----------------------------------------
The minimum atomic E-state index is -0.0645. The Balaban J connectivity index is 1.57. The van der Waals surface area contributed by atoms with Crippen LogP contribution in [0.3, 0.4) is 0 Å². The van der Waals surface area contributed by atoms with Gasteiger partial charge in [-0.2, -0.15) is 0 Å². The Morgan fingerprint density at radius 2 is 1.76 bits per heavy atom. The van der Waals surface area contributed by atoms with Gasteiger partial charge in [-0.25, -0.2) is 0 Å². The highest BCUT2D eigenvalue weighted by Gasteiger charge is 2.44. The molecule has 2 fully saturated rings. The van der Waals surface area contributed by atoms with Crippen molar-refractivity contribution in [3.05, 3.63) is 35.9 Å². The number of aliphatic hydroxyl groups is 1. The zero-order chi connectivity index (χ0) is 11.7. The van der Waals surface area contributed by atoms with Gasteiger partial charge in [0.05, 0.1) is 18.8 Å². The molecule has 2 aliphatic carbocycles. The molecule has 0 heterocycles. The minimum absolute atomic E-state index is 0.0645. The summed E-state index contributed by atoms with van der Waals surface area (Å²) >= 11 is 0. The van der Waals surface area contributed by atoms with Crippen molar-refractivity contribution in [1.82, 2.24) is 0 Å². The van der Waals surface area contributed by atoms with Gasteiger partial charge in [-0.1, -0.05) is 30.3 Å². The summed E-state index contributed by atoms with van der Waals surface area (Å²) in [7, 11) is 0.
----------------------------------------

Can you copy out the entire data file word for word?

The minimum atomic E-state index is -0.0645. The Balaban J connectivity index is 1.57. The van der Waals surface area contributed by atoms with Crippen LogP contribution in [0.3, 0.4) is 0 Å². The van der Waals surface area contributed by atoms with Gasteiger partial charge in [-0.2, -0.15) is 0 Å². The Morgan fingerprint density at radius 2 is 1.76 bits per heavy atom. The van der Waals surface area contributed by atoms with Gasteiger partial charge in [-0.25, -0.2) is 0 Å². The highest BCUT2D eigenvalue weighted by Gasteiger charge is 2.44. The molecule has 2 fully saturated rings. The van der Waals surface area contributed by atoms with Crippen molar-refractivity contribution in [3.05, 3.63) is 35.9 Å². The number of aliphatic hydroxyl groups is 1. The zero-order chi connectivity index (χ0) is 11.7. The van der Waals surface area contributed by atoms with Gasteiger partial charge in [0.05, 0.1) is 18.8 Å². The molecule has 2 aliphatic carbocycles. The molecule has 0 heterocycles. The minimum absolute atomic E-state index is 0.0645. The summed E-state index contributed by atoms with van der Waals surface area (Å²) >= 11 is 0. The van der Waals surface area contributed by atoms with Crippen molar-refractivity contribution in [1.82, 2.24) is 0 Å². The van der Waals surface area contributed by atoms with Gasteiger partial charge in [-0.1, -0.05) is 30.3 Å². The summed E-state index contributed by atoms with van der Waals surface area (Å²) in [7, 11) is 0.